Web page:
The following pages chronicle the journey of the sailing vessel Pelagic and her crew. We are a family of 5; Michael, Amy, Zander, Porter and Anakena, taking our 42' Hallberg Rassy as far as we can comfortably go in three years. We left Oregon in September 2014, participated in the 2014 Baja Haha, continued on through the Panama Canal, into the Caribbean, up the coast of the US to Maritime Canada and from there crossed the Atlantic. After an arrival in Ireland we toured Scotland, then sailed down to France, Portugal and on to Morocco. In January of 2016 we slowed down considerably and enrolled the kids in a local Spanish school in Sanlucar de Guadiana for a few months. In the spring of 2016 we crossed the Atlantic towards the Caribbean. We are now in the Pacific, officially on our way home, albeit via a very circuitous path. We are currently in French Polynesia and looking at weather windows to Hawaii before finally making landfall back in the Pacific Northwest.

Currently our exact location is not available. Our spot coverage will pick us back up in Hawaii towards the end of May, 2017.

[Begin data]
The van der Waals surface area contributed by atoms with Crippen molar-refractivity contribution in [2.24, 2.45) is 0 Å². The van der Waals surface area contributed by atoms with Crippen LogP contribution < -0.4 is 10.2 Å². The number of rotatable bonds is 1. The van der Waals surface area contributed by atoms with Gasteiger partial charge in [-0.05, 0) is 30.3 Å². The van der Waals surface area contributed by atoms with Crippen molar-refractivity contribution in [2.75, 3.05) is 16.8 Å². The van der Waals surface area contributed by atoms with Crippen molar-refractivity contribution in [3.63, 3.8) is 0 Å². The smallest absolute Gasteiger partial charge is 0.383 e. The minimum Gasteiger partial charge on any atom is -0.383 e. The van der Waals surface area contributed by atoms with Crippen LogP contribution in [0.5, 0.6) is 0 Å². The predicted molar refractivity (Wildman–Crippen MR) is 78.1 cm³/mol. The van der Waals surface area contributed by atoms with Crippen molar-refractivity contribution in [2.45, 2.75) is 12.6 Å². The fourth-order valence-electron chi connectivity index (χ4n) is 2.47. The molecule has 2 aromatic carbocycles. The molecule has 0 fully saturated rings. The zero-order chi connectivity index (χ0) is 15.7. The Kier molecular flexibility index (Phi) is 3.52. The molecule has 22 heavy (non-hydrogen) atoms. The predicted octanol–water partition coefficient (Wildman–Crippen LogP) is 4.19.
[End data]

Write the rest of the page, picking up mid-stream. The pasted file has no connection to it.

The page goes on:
Our favorite sailing quote:

"If anythings gonna happen, it's gonna happen out there boss!" Captain Ron

Thursday, June 22, 2017

Solstice at sea, June 21

Growing up in Alaska the summer and winter solstice were big deals. In the winter we celebrated the solstice as the darkest day because every day afterward we would gain 4-5 minutes of sun daily. In the bleak of winter, living about 100 miles south of the Arctic circle, that is something to celebrate with joy. In the summer, well it meant midnight sun. Technically the sun went down for an hour or so, but it never got dark, the sun just beneath the horizon kept those hours suspended in a midnight twilight with beautiful pink and purple lighting. The summer solstice was a time for playing. Baseball games played at midnight without lights, 5 thousand participant runs starting at 10pm, concerts, festivals, waterskiing in the middle of the night. Everything revolved around those precious long days. Once August or September rolled around, we were exhausted with sleep deprivation. We almost craved those long winter nights. Well, almost.

At sea the light is also precious. When we were sailing due north we were gaining 6-7 minutes a day. At latitude 35 we have about 14 hours of sunlight a day. Normally at that latitude, after June 21st we'd be losing a minute every few days. Since we continue to move north, we are still gaining daily. We are chasing the long summer night, extending our summer, and although we've been in a perpetual state of summer for almost three years, it isn't the heat or the sand that make me think of summer, it's all about the light.